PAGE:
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Taylor v. Berryhill

United States District Court, W.D. North Carolina, Asheville Division

April 11, 2018

MELISSA TAYLOR, Plaintiff,
v.
NANCY A. BERRYHILL, Acting Commissioner of Social Security, Defendant.

          ORDER

          Martin Reidinger United States District Judge

         THIS MATTER is before the Court on the Plaintiff's Motion for Attorney Fees under §406(b) of the Social Security Act [Doc. 17].

         I. PROCEDURAL BACKGROUND

         On February 3, 2015, the Plaintiff initiated this action seeking judicial review of the Commissioner's decision to deny her application for benefits under the Social Security Act. [Doc. 1]. On August 19, 2015, this Court reversed the Commissioner's decision denying the Plaintiff's application for benefits and remanded the case to the Appeals Council for further administrative action. [Docs. 13, 14]. On September 28, 2015, the Court awarded the Plaintiff attorney's fees in the amount of $4, 300.00 in full satisfaction of any and all claims by the Plaintiff pursuant to the Equal Access to Justice Act, 28 U.S.C. § 2412(d) (EAJA). [Doc. 16].

         On January 24, 2018, the Commissioner issued a Notice of Award awarding past due benefits to the Plaintiff. [Doc. 17-1]. The Notice of Award also explains that $12, 276.25, representing 25% of the Plaintiff's back benefits, was being withheld from the Plaintiff's back benefits to pay any award of attorney's fees. [Id. at 3]. The Plaintiff and her attorney had a contingency fee agreement pursuant to which any attorney's fee award could not exceed 25% of the past due benefits. [Doc. 15-2].

         The Plaintiff now seeks an award of $6, 276.25 in fees pursuant to 42 U.S.C. § 406(b)(1), with the additional stipulation that upon receipt of such payment, she will refund to the Plaintiff the $4, 300.00 previously awarded under the EAJA. [Doc. 17]. The Defendant takes no position regarding the Plaintiff's fee request. [Doc. 18].

         II. DISCUSSION

         There are two avenues by which a Social Security benefits claimant may be awarded attorney's fees. First, a claimant may seek a fee award under the EAJA, which provides that “a court shall award to a prevailing party other than the United States fees and other expenses . . . incurred by that party in any civil action (other than cases sounding in tort), including proceedings for judicial review of agency action, brought by or against the United States in any court having jurisdiction of that action....” 28 U.S.C. § 2412(d)(1)(A). Second, a claimant may seek an award pursuant to 42 U.S.C. § 406(b), which provides that “[w]henever a court renders a judgment favorable to a claimant ... who was represented before the court by an attorney, the court may determine and allow as part of its judgment a reasonable fee for such representation, not in excess of 25 percent of the total of the past-due benefits to which the claimant is entitled by reason of such judgment....” 42 U.S.C. § 406(b)(1)(A).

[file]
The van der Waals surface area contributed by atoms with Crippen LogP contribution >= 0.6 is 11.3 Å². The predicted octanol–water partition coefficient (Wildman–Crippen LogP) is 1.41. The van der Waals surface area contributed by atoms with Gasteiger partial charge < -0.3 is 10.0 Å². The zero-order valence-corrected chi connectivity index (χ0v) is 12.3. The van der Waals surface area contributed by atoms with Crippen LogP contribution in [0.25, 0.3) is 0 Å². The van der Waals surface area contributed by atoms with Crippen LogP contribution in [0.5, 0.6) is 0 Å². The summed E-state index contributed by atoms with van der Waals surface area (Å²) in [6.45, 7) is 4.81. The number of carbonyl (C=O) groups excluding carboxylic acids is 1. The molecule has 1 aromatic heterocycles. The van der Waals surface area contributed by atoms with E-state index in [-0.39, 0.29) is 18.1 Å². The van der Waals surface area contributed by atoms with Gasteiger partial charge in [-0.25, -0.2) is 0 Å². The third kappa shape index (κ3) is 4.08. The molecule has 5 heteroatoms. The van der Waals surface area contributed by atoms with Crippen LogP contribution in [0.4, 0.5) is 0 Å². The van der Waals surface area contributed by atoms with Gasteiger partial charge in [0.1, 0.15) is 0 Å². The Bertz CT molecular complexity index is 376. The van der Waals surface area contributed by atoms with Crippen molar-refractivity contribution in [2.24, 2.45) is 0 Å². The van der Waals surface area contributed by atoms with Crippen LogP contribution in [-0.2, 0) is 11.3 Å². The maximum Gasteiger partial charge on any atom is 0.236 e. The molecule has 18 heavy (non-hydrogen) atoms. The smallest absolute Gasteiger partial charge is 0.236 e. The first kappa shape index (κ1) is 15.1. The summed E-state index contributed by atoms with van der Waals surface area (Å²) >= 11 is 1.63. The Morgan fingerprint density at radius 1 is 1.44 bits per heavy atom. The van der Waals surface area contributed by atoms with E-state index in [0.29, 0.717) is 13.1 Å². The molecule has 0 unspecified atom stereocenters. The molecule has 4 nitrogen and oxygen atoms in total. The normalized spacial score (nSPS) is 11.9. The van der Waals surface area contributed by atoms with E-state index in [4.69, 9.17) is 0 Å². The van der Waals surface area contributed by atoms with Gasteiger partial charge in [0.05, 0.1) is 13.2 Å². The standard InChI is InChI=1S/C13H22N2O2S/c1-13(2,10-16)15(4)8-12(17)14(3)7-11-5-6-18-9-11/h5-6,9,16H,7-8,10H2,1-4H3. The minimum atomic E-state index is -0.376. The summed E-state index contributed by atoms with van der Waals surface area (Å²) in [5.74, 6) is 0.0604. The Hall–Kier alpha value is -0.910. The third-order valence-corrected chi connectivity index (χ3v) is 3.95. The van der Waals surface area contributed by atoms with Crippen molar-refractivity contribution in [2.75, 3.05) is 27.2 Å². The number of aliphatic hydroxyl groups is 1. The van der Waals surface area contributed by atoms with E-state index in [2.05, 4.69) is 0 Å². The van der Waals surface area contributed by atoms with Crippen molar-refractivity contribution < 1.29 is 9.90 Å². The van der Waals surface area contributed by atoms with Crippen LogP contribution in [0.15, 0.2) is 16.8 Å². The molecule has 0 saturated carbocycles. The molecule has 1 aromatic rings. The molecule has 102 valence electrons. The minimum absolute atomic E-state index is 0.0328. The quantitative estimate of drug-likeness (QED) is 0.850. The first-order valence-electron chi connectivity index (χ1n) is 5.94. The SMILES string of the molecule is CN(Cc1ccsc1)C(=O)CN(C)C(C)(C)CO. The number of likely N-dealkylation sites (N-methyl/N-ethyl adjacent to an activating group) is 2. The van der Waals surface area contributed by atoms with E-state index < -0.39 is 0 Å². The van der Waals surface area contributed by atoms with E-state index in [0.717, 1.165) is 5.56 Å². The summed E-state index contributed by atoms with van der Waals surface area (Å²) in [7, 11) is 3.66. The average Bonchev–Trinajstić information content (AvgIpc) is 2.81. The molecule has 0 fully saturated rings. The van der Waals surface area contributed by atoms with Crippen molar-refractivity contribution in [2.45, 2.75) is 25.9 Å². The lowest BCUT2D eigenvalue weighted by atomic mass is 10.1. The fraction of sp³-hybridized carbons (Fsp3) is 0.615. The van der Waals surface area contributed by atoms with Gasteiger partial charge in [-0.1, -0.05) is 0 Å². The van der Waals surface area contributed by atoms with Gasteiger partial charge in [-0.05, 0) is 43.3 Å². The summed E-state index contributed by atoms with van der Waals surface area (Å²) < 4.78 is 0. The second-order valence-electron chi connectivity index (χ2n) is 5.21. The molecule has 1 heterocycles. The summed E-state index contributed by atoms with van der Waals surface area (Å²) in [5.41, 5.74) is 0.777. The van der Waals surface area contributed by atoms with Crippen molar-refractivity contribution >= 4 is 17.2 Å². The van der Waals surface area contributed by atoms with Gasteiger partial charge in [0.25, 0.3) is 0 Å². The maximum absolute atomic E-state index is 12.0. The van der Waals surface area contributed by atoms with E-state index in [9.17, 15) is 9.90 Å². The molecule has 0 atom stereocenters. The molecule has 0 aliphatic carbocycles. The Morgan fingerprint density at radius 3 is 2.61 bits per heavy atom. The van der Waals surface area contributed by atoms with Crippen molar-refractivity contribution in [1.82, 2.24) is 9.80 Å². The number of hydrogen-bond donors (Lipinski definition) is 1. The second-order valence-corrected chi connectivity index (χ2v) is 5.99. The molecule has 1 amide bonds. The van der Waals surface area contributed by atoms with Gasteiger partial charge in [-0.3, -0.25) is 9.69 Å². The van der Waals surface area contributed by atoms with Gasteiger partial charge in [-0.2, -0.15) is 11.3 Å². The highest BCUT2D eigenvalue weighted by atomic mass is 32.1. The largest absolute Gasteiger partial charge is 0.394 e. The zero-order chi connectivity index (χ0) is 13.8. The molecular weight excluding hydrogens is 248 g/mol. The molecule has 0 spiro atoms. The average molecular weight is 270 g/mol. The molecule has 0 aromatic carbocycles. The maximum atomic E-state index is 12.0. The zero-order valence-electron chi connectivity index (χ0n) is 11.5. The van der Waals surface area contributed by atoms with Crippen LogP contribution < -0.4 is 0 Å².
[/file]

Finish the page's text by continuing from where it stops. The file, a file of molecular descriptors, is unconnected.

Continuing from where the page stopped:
While attorney's fees may be awarded under both the EAJA and § 406(b), the Social Security Act requires that the attorney must refund to the claimant the smaller fee. “Thus, an EAJA award offsets an award under Section 406(b), so that the amount of the total past-due benefits the claimant actually receives will be increased by the EAJA award up to the point the claimant receives 100 percent of the past-due benefits.” Stephens ex rel. R.E. v. Astrue, 565 F.3d 131, 134-35 (4th Cir. 2009) (quoting Gisbrecht v. Barnhart, 535 U.S. 789, 796 (2002)).

         Here, the Plaintiff and her counsel entered into a contingency fee agreement by which the Plaintiff agreed to pay 25% of any past due benefits awarded to his counsel. As the Fourth Circuit has recognized, “§ 406(b) was designed to control, not to displace, fee agreements between Social Security benefits claimants and their counsel. As long as the agreement does not call for a fee above the statutory ceiling of twenty-five percent of awarded past-due benefits, . . . § 406(b) simply instructs a court to review the agreement for reasonableness.” Mudd v. Barnhart, 418 F.3d 424, 428 (4th Cir. 2005) (citation and internal quotation marks omitted).

         The Court finds that the services rendered in this Court were appropriate and reasonable to the relief sought, and that the contingency fee agreement executed by the Plaintiff and her counsel is reasonable. Accordingly, the Plaintiff's Motion for Attorney Fees is granted.

         IT IS, THEREFORE, ORDERED that the Plaintiff's Motion for Attorney Fees [Doc. 17] is hereby GRANTED, and an award of attorney's fees in the amount of Six Thousand Two Hundred Seventy-Six Dollars and Twenty-Five Cents ($6, 276.25) pursuant to 42 U.S.C. § 406(b)(1)(A) is hereby approved.

         IT IS FURTHER ORDERED that upon receipt of the § 406(b) fees, Plaintiff's counsel is hereby instructed to return to the Plaintiff the sum of $4, 300.00, representing the fee that counsel previously received pursuant to the Equal Access to Justice Act, 28 U.S.C. § 2412(d).

         IT IS FURTHER ORDERED that a copy of this Order be provided to the Social Security Administration in order to effectuate payment of the award from past due ...


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